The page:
Healthcare is, like most things in life, all about balance. As each new ‘magic bullet’ - a new medication, procedure or technological miracle is discovered, the balance of one disease or condition may be slightly tipped in its favour, but this is often to the detriment of some other ailment.
I’m not talking about allocation of funds, I’m talking about how solving one problem can either create or expose another. It’s a bit like building a ring road round a major city. In theory, business and leisure travel either side of the conurbation will become easier. But what usually happens? You simply move the traffic jams to another point in the transport system. Just ask anyone who has travelled on the M25, hailed as the end to London’s potential gridlock but now known as the biggest car park in the UK as the motorway struggles to cope with the high volume of traffic it has created simply by existing.
The biggest killer for some age groups in the UK is heart disease closely followed by cancer. Add chronic conditions such as dementia, diabetes and all obesity related conditions and a turgid melting pot of health nightmares bubbles away fuelled by bad lifestyle choices and social inequalities. It is expected that there will be 1 million dementia sufferers within the next decade and there are currently 3.8 million people suffering from diabetes – expected to double in the next 20 years.
Sadly or happily – whichever way you look at it – state funded health care is a victim of its own success. The reason dementia has become such a problem is because we are actually pretty good at keeping people alive for longer. And now there is talk of prescribing statins to everyone in the UK over 50, whether they are obese, sedentary, super fit or just plain average. Following a study by Oxford University, it is estimated that mass prescribing of these ‘cholesterol busting’ drugs will avoid 11 heart attacks per 1000 individuals. Tempting as this may seem, giving drugs with a worrying range of potentially unpleasant or dangerous side effects to healthy individuals feels like a bridge too far, especially if this lets us off the hook for increasing exercise and adopting a healthy diet. In the ‘good old days’ – if your cholesterol was a bit high – you were advised to eat better and move more. Often this was sufficient to reduce the cardiovascular risk.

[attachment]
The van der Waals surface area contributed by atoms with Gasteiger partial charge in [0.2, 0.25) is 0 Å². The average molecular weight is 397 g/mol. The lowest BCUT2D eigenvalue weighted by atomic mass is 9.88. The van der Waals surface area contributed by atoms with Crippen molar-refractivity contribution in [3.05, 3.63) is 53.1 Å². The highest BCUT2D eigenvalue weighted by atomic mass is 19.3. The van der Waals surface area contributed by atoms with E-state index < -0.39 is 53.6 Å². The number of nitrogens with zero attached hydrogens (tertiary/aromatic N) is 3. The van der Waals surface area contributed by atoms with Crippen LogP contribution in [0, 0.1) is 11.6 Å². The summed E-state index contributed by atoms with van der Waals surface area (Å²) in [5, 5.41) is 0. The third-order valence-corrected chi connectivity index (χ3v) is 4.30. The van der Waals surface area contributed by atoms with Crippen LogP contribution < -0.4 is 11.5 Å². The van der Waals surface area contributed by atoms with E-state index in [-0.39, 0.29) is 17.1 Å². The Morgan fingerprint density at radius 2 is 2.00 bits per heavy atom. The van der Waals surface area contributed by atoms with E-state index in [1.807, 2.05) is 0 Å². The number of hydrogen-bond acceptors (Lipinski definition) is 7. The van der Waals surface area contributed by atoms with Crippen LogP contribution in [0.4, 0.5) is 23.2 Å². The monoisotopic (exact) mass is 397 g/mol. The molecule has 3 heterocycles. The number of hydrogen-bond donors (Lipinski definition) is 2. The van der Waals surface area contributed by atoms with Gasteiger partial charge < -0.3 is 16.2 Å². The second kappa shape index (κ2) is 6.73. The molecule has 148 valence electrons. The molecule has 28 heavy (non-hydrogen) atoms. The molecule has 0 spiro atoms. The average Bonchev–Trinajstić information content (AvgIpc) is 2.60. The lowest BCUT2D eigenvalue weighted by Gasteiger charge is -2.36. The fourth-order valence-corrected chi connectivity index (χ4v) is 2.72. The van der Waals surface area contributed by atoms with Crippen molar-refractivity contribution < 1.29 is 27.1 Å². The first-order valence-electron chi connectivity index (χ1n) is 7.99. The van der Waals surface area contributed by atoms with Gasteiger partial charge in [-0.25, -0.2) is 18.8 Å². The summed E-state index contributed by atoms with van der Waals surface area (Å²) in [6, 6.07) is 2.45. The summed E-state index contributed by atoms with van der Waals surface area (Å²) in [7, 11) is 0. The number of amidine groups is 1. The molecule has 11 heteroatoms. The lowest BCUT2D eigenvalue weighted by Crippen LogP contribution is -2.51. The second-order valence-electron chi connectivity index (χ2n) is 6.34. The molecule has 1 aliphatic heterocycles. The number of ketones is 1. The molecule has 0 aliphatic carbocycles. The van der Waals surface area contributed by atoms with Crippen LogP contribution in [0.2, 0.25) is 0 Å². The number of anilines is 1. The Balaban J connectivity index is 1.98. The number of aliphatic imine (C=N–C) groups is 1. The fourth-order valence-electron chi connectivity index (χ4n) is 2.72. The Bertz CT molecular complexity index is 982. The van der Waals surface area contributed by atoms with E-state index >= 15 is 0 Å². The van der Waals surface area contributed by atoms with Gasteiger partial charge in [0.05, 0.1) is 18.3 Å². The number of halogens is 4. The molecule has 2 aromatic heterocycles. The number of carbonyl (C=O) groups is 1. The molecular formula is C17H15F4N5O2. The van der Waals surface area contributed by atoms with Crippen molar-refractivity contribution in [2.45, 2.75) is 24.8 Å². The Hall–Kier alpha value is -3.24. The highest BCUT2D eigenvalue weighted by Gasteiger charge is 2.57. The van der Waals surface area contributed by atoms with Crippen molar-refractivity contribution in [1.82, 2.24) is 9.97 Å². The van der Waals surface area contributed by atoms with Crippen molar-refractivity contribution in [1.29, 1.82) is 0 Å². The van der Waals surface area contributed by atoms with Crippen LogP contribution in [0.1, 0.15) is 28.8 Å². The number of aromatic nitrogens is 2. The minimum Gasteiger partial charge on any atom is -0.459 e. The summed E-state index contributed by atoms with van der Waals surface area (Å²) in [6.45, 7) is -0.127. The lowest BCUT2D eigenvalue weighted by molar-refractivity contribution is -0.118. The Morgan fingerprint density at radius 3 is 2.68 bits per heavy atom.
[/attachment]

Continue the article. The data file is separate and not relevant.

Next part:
Yes, of course statins are life savers especially for those with familial hypercholesterolemia, genetically inherited and potential life threatening high level of ‘bad’ cholesterol. But should we be tempted to, as Janice Turner in The Times newspaper so beautifully put it – ‘pop a pill if you’re not ill’.? If the subliminal message is that it’s OK to get fat and don’t exercise, but take statins to counteract the damage that high cholesterol will cause, then there may be a new generation of obese patients, living longer but prey to other obesity-related conditions.
As cardiovascular disease falls, cancer incidence may rise.